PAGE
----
The story is simple.
The boom days of the 2000's world economy were a boon for the wine industry, and no country relished in the success more than Australia, who took the concept of mass production and applied it to an industry that had historically ignored the average consumer in favor of vino savants.
But then the recession hit, and just like everything else, the wine industry came crashing down. And, according to a report by the Winemakers' Federation of Australia, and highlighted in the recent edition of "Wine Spectator" Magazine, due to reduced demand from the recession, there is now a huge excess of wines worldwide, and in Australia this excess is extravagant: the quantity supply of Australian wines now exceed quantity demand by 20%. There is a surplus of wine inventories equivalent to Australia's entire sales to the UK (100 million cases). The surplus is pushing wine prices lower - lower than even the Australians think is sustainable in terms of brand value.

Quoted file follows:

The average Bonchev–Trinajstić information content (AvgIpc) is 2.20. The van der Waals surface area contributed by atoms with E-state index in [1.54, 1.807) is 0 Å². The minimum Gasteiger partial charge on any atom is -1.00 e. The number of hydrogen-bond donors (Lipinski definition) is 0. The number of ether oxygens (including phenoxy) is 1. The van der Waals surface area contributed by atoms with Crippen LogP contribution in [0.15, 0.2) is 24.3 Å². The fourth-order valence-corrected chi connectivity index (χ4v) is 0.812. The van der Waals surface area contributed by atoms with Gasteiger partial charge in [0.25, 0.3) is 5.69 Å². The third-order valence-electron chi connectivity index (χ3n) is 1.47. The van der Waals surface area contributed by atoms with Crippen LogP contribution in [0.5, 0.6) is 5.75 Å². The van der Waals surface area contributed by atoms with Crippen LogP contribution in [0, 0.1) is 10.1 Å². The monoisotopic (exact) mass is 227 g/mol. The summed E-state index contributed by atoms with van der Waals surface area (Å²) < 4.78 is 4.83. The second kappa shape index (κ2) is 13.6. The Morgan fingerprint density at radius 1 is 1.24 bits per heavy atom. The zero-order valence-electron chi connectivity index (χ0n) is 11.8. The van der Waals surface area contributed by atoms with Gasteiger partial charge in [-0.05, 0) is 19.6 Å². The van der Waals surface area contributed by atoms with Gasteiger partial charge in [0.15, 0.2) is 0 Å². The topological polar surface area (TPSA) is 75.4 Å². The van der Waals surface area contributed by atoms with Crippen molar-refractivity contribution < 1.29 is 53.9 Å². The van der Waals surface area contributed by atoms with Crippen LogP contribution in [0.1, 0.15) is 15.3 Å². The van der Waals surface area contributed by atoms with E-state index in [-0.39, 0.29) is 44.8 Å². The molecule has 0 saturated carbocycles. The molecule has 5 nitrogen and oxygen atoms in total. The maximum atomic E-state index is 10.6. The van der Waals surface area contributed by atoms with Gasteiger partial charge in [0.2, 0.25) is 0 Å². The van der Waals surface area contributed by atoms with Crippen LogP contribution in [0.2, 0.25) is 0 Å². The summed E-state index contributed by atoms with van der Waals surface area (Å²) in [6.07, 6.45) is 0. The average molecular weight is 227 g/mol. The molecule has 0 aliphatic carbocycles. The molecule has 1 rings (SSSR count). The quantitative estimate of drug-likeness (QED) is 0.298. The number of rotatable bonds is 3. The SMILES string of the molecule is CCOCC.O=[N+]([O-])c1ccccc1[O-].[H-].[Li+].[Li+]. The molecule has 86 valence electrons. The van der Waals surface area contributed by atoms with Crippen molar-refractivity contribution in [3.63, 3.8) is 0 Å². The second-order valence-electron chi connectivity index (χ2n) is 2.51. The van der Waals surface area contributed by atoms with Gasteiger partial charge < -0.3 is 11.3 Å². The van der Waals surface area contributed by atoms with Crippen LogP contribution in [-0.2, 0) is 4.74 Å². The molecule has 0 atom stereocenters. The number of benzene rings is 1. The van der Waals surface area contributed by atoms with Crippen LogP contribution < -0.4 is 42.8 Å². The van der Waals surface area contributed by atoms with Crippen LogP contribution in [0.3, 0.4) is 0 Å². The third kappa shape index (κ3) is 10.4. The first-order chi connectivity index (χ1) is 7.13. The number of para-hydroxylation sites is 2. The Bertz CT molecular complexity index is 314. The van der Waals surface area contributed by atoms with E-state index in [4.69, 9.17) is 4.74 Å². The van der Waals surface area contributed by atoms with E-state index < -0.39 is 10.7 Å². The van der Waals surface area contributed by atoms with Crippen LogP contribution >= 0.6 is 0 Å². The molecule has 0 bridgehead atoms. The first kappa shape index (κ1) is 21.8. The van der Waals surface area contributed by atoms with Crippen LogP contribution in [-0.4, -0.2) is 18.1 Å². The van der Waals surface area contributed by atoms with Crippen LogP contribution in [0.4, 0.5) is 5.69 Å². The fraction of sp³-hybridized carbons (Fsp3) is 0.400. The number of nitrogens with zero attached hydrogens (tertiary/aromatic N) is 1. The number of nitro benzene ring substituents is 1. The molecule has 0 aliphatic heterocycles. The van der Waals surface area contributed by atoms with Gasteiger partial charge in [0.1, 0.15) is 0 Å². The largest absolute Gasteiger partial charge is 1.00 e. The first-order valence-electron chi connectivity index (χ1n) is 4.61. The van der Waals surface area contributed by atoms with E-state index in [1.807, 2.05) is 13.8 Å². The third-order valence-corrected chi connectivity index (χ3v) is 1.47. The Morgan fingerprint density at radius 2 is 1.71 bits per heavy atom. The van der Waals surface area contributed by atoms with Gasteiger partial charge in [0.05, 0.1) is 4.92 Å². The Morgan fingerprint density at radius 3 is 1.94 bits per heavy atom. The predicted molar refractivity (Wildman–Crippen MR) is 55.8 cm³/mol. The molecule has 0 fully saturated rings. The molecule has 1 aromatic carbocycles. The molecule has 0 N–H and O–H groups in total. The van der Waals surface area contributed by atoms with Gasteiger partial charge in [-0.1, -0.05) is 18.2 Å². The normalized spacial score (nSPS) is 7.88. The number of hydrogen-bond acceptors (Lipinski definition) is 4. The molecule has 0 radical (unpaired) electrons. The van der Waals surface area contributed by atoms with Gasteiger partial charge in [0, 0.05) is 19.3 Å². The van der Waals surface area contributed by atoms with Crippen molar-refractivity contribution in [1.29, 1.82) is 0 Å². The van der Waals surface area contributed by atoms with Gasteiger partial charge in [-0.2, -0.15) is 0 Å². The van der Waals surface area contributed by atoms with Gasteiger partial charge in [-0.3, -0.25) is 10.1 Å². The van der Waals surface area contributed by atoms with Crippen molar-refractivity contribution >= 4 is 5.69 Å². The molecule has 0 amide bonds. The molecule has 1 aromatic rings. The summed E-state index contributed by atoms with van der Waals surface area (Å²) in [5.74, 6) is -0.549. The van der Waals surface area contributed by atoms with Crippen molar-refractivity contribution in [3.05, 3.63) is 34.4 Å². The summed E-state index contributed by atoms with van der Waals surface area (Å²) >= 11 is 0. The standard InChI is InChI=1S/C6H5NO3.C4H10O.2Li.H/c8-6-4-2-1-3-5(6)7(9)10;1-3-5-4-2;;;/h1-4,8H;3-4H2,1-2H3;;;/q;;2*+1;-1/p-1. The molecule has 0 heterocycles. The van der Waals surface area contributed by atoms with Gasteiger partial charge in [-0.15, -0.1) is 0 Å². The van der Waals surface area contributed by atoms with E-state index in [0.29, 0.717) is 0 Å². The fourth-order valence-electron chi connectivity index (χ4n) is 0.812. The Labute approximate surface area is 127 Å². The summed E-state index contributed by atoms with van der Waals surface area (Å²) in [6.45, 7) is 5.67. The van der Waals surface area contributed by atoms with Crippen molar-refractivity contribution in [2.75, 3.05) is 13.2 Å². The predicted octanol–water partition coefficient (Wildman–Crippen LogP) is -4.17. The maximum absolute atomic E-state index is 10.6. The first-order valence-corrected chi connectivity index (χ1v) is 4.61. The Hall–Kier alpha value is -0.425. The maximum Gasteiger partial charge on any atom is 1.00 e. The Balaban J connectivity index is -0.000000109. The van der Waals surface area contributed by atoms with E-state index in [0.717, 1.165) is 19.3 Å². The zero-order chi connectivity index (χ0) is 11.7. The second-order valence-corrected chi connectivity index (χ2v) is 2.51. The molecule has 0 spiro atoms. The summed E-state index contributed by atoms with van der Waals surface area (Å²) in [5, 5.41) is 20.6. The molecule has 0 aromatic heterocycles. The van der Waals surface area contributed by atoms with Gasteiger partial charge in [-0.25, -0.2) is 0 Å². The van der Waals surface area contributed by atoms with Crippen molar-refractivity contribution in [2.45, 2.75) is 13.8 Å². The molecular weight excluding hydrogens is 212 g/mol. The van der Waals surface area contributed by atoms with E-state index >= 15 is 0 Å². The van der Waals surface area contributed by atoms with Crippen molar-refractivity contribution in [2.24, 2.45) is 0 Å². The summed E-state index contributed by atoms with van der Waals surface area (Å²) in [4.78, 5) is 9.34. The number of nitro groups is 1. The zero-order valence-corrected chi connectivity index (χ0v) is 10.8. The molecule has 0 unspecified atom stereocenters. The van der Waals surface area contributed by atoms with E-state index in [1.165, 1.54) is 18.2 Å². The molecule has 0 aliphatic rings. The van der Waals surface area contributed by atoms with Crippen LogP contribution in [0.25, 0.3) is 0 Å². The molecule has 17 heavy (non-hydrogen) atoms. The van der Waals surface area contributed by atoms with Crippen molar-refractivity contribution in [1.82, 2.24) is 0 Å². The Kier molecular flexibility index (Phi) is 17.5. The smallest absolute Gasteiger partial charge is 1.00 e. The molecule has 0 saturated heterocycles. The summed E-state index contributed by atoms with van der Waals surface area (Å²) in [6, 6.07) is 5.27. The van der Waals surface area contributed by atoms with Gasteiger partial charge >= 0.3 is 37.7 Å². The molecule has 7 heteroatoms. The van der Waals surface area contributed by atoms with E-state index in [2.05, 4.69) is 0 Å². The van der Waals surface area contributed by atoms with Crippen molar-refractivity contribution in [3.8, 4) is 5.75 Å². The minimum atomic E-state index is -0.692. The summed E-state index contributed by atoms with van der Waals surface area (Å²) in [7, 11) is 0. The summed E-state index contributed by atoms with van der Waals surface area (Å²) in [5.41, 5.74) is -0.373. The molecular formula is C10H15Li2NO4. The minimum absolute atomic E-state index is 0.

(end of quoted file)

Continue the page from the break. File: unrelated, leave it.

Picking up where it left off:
Unless the Australians are willing to let prices plunge even further (which it doesn't seem like they do), the solution, from an economics viewpoint is to either put the grape-resources toward more efficient production (ie. cut the supply of wine), or they need to stimulate untapped demand. I personally don't see the demand solution as being workable - Australian wines are already heavily marketed. The supply solution is workable but would be a painful and messy transition. I think the Australians need to accept the factual irony that the value of their brand IS that it is low-value. They should embrace price reductions even further and allow the market to work itself out. They cannot sustain these unprofitable relative high price-points.